I didn't mean to rank types of developers or domains/industries. I apologize if my text came off that way to you. No offense was intended, I assure you. Coding well under limited hardware/environment constraints is indeed a valid and important and worthy skill. I never meant to demean it. And I cannot read minds about assumptions on environments or tool requirements. It's best we explicitly address such to avoid miscommunication. That's what this wiki is about: sharing, comparing, clarifying, and classifying ideas. When is it best to use X instead of Y, etc. Often there are no simple answers: SoftwareEngineeringIsArtOfCompromise (trade-offs). There are multiple ways to skin a cat, and each way shines and sucks in different ways at different times. Different domains/industries/shop-styles press upon different constraints. I'm not putting a value judgement on such "external" constraints.

{Fair enough. Your claim that "I'm not experienced with embedded apps to recommend alternatives. [...] Maybe OOP sub-classing is a consolation prize for those who can't use tables or other attribute-driven approaches due to the hardware environment", seemed unusually condescending, particularly in its claim that "OOP subclassing is a consolation prize", and it implied that if you were experienced with embedded apps, of course you would recommend alternatives (presumably superior) to those already being considered.}

I'll consider a better way to word it...in progress...


Functions Versus Decision Blocks

Re: Why would you want to put the implementation of 4 different methods into one switch statement? What is the advantage?

How about first we look at the disadvantages. Remember, the title claims it is a "smell". Thus, the burden of evidence is on those who complain about case/IF blocks. I generally use YagNi principles on such. If a decision block is sufficient for something, then I don't make it a function block. In other words, if a less formal block does the job, then don't promote it to a more formal block. Generally there are two reasons to farm off code to a routine:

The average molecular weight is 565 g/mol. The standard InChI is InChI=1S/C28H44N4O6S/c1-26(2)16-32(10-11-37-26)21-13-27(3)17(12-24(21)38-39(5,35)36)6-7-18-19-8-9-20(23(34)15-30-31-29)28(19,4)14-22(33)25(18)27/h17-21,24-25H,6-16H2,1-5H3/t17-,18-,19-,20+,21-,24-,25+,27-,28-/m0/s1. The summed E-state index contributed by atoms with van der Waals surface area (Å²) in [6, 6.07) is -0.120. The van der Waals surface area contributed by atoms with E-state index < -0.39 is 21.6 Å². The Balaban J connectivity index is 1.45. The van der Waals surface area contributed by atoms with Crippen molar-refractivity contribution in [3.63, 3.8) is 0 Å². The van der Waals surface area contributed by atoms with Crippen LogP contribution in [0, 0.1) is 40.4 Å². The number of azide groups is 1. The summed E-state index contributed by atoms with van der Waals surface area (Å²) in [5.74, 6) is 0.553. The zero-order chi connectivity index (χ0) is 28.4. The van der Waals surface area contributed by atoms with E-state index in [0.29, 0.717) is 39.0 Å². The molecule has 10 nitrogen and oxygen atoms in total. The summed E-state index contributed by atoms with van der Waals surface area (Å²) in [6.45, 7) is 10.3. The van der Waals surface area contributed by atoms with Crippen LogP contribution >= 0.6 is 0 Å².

A code segment that is only a few lines does not qualify for the second, and an issue with the first has not been identified yet. If a specific block gets to be say 15 or more lines, then I might consider applying the second rule.

First, what is a "decision block"? Second, what's the advantage? Why would you rather use a switch statement with embedded implementation than polymorphism? Is it just so you can make the claim that they use the same number of lines of code?

Other reasons were given around here. For example, they "degenerate" better when hierarchies and mutually-exclusive categories fail to match real-world changes in dispatching.

You'll have to provide an example of that. I've never had to replace polymorphism with a switch statement to match real-world changes.

No, you move *away* from them, not into them. Generally they become IF statements. Anyhow, OO proponents will probably just throw yet more layers of polymorphism at the problem to keep the code OO. It is doable, but not pleasant.

So you mean switch statements degenerate into if statements better than polymorphism? Please provide an example. I have no idea what you're talking about.

An example is given near the top. More can also be found at: http://www.geocities.com/tablizer/bank.htm#fee. In general, "task-ness" is a more stable factor than sub-type-ness; therefore if one organizes their code on task-ness, there will be less impact from changes. It is often said, "group code by the most stable factors". That is what I am doing.